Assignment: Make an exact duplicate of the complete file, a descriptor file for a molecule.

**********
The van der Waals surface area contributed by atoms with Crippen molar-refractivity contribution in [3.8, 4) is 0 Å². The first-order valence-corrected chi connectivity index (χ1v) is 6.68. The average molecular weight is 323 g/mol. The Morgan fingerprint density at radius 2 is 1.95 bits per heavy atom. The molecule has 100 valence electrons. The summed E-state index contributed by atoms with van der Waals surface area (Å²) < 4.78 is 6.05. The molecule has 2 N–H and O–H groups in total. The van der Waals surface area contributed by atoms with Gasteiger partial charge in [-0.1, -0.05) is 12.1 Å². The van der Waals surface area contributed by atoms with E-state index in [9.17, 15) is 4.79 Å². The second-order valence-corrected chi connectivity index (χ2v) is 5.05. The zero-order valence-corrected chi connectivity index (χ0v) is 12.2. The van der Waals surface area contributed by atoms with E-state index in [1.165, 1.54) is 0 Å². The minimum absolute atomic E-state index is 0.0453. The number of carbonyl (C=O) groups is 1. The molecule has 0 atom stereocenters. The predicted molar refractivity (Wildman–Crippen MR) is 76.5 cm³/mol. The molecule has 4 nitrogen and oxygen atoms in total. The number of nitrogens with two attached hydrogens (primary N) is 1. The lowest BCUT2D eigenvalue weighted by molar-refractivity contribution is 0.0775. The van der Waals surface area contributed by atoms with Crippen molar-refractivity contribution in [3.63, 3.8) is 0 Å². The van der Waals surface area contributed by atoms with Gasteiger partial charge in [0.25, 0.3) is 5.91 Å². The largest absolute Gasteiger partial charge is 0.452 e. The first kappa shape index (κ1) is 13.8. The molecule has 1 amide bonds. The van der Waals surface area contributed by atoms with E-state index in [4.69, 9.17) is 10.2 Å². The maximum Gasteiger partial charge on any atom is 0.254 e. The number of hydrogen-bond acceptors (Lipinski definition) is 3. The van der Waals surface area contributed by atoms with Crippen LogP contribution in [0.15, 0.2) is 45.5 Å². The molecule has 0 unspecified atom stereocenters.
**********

The van der Waals surface area contributed by atoms with Crippen molar-refractivity contribution in [3.8, 4) is 0 Å². The first-order valence-corrected chi connectivity index (χ1v) is 6.68. The average molecular weight is 323 g/mol. The Morgan fingerprint density at radius 2 is 1.95 bits per heavy atom. The molecule has 100 valence electrons. The summed E-state index contributed by atoms with van der Waals surface area (Å²) < 4.78 is 6.05. The molecule has 2 N–H and O–H groups in total. The van der Waals surface area contributed by atoms with Gasteiger partial charge in [-0.1, -0.05) is 12.1 Å². The van der Waals surface area contributed by atoms with E-state index in [9.17, 15) is 4.79 Å². The second-order valence-corrected chi connectivity index (χ2v) is 5.05. The zero-order valence-corrected chi connectivity index (χ0v) is 12.2. The van der Waals surface area contributed by atoms with E-state index in [1.165, 1.54) is 0 Å². The minimum absolute atomic E-state index is 0.0453. The number of carbonyl (C=O) groups is 1. The molecule has 0 atom stereocenters. The predicted molar refractivity (Wildman–Crippen MR) is 76.5 cm³/mol. The molecule has 4 nitrogen and oxygen atoms in total. The number of nitrogens with two attached hydrogens (primary N) is 1. The lowest BCUT2D eigenvalue weighted by molar-refractivity contribution is 0.0775. The van der Waals surface area contributed by atoms with Crippen molar-refractivity contribution in [3.63, 3.8) is 0 Å². The van der Waals surface area contributed by atoms with Gasteiger partial charge in [0.25, 0.3) is 5.91 Å². The largest absolute Gasteiger partial charge is 0.452 e. The first kappa shape index (κ1) is 13.8. The molecule has 1 amide bonds. The van der Waals surface area contributed by atoms with E-state index in [4.69, 9.17) is 10.2 Å². The maximum Gasteiger partial charge on any atom is 0.254 e. The number of hydrogen-bond acceptors (Lipinski definition) is 3. The van der Waals surface area contributed by atoms with Crippen LogP contribution in [0.15, 0.2) is 45.5 Å². The molecule has 0 unspecified atom stereocenters.